Some researchers argue that the top team, rather than the CEO, is a better predictor of an organisation’s fate (Finkelstein & Hambrick, 1996; Knight et al., 1999). However, others suggest that the importance of the top management team (TMT) composition literature is exaggerated (West & Schwenk, 1996). This has stimulated a need for further research on TMTs. While the importance of TMT is well documented in the innovation literature, the organisational environment also plays a key role in determining organisational outcomes. Therefore, the inclusion of both TMT characteristics and organisational variables (climate and organisational learning) in this study provides a more holistic picture of innovation. The research methodologies employed includes (i) interviews with TMT members in 35 Irish software companies (ii) a survey completed by managerial respondents and core workers in these companies (iii) in-depth interviews with TMT members from five companies. Data were gathered in two phases, time 1 (1998-2000) and time 2 (2003). The TMT played an important part in fostering innovation. However, it was a group process, rather than team demography, that was most strongly associated with innovation. Task reflexivity was an important predictor of innovation time 1, time 2). Only one measure of TMT diversity was associated with innovation - tenure diversity -in time 2 only. Organisational context played an important role in determining innovation. This was positively associated with innovation - but with one dimension of organisational learning only. The ability to share information (access to information) was not associated with innovation but the motivation to share information was (perceiving the sharing of information to be valuable). Innovative climate was also associated with innovation. This study suggests that this will lead to innovative outcomes if employees perceive the organisation to support risk, experimentation and other innovative behaviours.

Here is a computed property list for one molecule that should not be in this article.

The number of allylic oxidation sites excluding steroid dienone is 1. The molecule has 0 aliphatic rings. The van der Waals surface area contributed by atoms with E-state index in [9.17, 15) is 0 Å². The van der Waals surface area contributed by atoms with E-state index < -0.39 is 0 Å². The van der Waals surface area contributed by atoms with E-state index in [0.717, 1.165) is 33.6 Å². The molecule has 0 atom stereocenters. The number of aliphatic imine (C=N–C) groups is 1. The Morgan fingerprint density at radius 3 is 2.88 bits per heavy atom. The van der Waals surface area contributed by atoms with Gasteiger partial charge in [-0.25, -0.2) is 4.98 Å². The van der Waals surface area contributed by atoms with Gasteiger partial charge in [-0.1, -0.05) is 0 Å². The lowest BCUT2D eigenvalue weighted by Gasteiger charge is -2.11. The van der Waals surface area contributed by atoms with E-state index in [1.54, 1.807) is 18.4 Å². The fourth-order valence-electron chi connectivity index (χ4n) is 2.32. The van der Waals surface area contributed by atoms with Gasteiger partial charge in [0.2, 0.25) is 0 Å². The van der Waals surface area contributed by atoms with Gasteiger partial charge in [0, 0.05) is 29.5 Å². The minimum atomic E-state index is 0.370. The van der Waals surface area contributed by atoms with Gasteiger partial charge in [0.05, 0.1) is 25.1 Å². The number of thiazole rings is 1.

Young, Karen Elizabeth